In fact, I think the girls are going to have a really hard time this year. Alexie can't get past the "cute" thing (and my mama has harder hip-hop hits), Melinda's got very little authentic warmth, and Ashley isn't popping off the screen yet (and ix-nay on the funny voices). I'm excited to see Lauren break open and spill her emotions on the floor like a busted pinata, but whether she will or not remains to be seen. Cristina stands the best chance of all the girls after this week, since she showed impressive range for a ballroom dancer and didn't let my gorgeous Mark show her up during her "I'm a snake" routine.
Things I learned this week: Cat Deeley does not always make impeccable sartorial decisions, evidenced by the honey pot on her head and that teal and gold ice skating costume. Yoga will make you a better b-boy, but Jose needs to work on his "stank face." Tyce Diorio was a subpar student at LaGuardia, which just goes to show fancy private schools are useless. Adam Shankman judged a mini-Alexie on "Star Search" in 1991 and looks almost exactly the same as he did then. He might be a vampire. Or Dorian Gray.
My bottom three predictions: Melinda, AdéChiké, and Ashley. I'll post an update to this recap after the elimination so I can own up to my mistake or gloat because I'm all-seeing.
Quick P.S. to the judges: as a radio broadcaster for 14 years I know how hard it is to think on your feet and land a joke live on the air. There's a space in between the thought formulating in your head and your mouth actually saying it, and I want you to use that space to reflect on what you're about to say. "True Hood?" "Beauty and the Weaved?" Tsk tsk.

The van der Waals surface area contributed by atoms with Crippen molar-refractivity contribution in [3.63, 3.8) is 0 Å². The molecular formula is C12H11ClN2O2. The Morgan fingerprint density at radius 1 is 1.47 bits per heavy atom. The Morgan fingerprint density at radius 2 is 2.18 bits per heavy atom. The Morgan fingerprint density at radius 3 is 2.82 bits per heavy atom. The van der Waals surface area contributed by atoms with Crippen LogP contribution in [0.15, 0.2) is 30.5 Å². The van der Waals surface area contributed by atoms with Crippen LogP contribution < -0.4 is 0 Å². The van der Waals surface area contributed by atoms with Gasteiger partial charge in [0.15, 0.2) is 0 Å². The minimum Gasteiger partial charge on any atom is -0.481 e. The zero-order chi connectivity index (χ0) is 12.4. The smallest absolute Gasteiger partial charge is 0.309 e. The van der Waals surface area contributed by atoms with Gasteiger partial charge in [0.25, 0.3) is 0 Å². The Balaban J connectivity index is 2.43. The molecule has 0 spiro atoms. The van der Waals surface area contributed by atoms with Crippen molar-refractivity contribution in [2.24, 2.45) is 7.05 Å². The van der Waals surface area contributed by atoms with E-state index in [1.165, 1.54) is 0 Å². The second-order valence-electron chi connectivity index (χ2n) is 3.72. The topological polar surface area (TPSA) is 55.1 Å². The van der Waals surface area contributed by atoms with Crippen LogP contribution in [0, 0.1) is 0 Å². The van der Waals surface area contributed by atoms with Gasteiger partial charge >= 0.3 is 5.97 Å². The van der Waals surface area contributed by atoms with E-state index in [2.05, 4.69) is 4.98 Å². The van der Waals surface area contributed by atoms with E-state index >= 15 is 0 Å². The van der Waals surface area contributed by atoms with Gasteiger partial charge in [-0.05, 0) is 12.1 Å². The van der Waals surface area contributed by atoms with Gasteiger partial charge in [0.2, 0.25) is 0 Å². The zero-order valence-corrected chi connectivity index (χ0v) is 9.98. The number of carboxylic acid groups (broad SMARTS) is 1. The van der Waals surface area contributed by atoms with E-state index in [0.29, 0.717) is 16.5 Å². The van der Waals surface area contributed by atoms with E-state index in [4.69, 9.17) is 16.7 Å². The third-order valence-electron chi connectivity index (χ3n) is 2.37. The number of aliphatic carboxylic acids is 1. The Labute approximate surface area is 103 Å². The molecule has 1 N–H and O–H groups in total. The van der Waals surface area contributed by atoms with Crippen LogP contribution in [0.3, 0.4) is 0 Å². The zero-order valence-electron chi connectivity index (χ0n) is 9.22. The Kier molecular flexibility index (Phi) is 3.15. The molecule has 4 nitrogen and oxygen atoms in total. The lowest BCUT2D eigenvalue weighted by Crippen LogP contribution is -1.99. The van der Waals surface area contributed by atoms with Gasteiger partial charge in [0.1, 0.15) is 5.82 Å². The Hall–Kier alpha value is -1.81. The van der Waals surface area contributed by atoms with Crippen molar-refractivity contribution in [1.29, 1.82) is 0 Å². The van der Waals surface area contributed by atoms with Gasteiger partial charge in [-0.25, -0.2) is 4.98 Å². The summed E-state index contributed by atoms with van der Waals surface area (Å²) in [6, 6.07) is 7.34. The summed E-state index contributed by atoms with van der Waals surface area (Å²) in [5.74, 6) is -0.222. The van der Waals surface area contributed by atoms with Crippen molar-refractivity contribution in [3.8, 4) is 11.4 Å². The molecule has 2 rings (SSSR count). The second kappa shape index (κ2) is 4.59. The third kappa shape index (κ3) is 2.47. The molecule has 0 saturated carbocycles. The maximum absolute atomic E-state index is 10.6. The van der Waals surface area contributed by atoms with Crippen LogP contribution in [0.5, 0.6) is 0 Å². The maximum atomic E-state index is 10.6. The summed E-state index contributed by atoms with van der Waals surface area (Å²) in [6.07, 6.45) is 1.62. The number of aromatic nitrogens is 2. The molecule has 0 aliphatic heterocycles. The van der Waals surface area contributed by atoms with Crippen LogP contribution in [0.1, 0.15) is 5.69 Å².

Quick P.P.S.: last week I wrote that if Alex Wong is a "goofball" as he claims, I'm the Maharishi. Well, the lovely Juliet sent me a link on Twitter (I'm NerdAlert19) of Alex and friend busting some sick moves to the "Mortal Kombat" theme. I respectfully pass the fun to you.
UPDATE, with spoilers, duh: Before you even think it, do not mention the words "Justin Bieber featuring Usher" to me. I felt violated, and old, and I don't care to discuss it further. As for the show, I was only right about one of the bottom three dancers, and I thought Cristina's inclusion in that group was a miscarriage of justice. Melinda, sure. And when Nigel told the tap-dancer she lacked warmth, I was like, "he read my recap! I said that!" It's possible, you know -- I tweet him. In the end, Alexie lost on the same night the Lakers, her ex-employers, won their championship. The upside being she could go downtown and jump on some cars and she would blend right in.
I have to mention what has always been one of the very best parts of "SYTYCD," something that makes me look forward to every elimination show. The chance to see professional dancers with years of experience go out on that stage and teach the babies how it's done. Broadway is one of my favorite styles, and I've never been to a show in New York, so to be able to watch artists from Twyla Tharp's "Come Fly Away," was, in a word, thrilling. Keith Roberts and Karine Plantadit were fire. The living element of fire on a stage. I've never seen a dancer throw her body around an environment with such willful abandon and ferocity. It made the hairs on my entire body stand up. Mouth. Gaping.
'Til next week, when we, for realsies, only have ten to choose from.